Happy Christmas Day!
2022 has brought us one guy who has filled us with good cheer. Stefan Lundberg is that man and over the Christmas period I want to republish a few of his great articles and blogs of 2022 which I have missed through the year. To kick things off, here is a wonderful blog on pension communication, which was published in blazing August but is well read this Christmas Day!
Retirement Years sounds like it could be a ‘feel-good’ movie at one of the streaming services. It is not a strange thought, since our intrinsic happiness is highest early and late in our lives. An economist would describe happiness as a U-shaped utility curve with the midlife crisis as the low point. Money cannot buy us happiness. But we should make sure that we have some retirement savings so that we have the financial means to do what we enjoy in what should be the happiest time of our life. Don Ezra, the pension expert and author, has written a lot about this so I recommend that you visit his blog.
The main challenge for us, the pension industry, is to help members visualise what their pension savings will bring them. Following the Albert Einstein’s words of wisdom “make it as simple as possible, but not simpler”. I think that the answer is to condense everything to one simple, personalised measure which doesn’t require a manual. The concept of Retirement Years is therefore something that has been brewing in the back of my mind for a long time.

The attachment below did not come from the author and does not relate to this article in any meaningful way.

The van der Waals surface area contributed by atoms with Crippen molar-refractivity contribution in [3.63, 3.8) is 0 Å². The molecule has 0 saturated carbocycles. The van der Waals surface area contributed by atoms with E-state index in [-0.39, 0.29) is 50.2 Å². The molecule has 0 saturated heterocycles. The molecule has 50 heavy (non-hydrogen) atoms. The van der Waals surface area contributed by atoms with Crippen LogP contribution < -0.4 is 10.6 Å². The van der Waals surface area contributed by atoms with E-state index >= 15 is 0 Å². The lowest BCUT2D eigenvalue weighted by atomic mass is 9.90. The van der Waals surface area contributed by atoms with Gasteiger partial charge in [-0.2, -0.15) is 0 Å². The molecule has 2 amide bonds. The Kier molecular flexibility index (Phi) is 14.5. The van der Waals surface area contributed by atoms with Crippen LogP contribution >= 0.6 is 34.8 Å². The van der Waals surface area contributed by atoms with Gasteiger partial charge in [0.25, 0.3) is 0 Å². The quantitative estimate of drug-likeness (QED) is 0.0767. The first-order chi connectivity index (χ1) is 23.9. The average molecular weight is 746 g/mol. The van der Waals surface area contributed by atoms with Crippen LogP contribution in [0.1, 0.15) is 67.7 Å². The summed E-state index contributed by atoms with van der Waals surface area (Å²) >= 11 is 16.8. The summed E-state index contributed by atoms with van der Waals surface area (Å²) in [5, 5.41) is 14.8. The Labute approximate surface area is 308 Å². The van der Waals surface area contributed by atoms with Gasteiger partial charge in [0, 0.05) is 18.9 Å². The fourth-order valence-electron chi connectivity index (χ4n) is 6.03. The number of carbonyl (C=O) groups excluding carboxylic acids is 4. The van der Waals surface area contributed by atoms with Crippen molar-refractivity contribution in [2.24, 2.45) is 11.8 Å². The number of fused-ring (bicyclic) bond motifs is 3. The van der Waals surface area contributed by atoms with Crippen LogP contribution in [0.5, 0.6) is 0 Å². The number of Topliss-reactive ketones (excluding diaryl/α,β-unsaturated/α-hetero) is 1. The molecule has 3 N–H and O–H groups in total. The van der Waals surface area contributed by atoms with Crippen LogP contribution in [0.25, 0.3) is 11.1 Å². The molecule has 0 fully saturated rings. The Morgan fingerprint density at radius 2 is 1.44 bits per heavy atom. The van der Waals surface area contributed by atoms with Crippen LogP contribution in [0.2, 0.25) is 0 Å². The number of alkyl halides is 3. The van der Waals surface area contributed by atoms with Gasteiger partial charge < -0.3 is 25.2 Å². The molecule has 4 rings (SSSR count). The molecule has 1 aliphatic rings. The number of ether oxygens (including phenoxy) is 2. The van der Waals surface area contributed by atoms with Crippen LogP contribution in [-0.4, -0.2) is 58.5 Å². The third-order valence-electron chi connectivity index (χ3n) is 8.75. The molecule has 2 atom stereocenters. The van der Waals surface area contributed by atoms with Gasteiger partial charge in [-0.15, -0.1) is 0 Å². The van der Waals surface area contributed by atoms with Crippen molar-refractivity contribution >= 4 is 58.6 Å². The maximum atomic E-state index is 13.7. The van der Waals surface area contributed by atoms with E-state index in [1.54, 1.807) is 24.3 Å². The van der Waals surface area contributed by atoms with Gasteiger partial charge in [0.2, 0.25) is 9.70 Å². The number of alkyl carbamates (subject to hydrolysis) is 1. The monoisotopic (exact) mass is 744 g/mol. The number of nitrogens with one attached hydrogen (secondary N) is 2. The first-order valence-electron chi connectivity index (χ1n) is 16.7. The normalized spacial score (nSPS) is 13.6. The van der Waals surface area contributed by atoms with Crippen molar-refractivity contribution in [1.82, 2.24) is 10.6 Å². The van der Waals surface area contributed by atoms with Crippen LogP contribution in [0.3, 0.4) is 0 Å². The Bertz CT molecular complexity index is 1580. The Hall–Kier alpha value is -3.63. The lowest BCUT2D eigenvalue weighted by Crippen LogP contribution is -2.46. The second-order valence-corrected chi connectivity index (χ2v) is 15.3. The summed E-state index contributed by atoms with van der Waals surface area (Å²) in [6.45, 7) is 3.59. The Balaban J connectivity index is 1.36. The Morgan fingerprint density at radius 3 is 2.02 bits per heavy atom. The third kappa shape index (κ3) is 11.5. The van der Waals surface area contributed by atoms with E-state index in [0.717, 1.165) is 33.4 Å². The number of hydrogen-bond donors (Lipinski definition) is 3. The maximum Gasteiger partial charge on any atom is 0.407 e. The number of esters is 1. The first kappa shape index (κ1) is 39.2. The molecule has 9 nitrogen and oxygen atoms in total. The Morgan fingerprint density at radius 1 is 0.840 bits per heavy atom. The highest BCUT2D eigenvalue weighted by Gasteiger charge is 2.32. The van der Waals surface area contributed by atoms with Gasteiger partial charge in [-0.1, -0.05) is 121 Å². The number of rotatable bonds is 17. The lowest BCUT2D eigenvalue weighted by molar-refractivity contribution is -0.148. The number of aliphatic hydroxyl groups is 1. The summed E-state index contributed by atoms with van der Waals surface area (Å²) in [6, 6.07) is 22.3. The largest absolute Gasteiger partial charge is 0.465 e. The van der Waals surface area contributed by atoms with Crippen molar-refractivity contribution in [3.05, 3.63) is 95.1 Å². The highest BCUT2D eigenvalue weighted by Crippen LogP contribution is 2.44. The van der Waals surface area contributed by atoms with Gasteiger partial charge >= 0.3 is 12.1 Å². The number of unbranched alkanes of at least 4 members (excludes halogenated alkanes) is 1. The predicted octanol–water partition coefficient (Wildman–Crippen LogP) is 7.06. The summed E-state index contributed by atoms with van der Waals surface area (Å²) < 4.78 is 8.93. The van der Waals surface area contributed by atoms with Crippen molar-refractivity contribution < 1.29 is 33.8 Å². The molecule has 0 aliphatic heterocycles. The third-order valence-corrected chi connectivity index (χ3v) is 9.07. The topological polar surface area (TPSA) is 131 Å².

Addressing the information need
Pensions is not rocket science; you put away money while working and use the savings to complement your state pension later in life. Most people understand that life does not always turn out as planned, but they want an indication of what they are on track for, if they continue to work and pay contributions until their retirement. A simple approach would be to provide the member with a projection of how many years of ‘good’ retirement income their current path may give them. This is basically the definition of Retirement Years and it is communicated in years and months.
Retirement Years are also helpful when explaining the consequences of different decisions that the member may take. For example: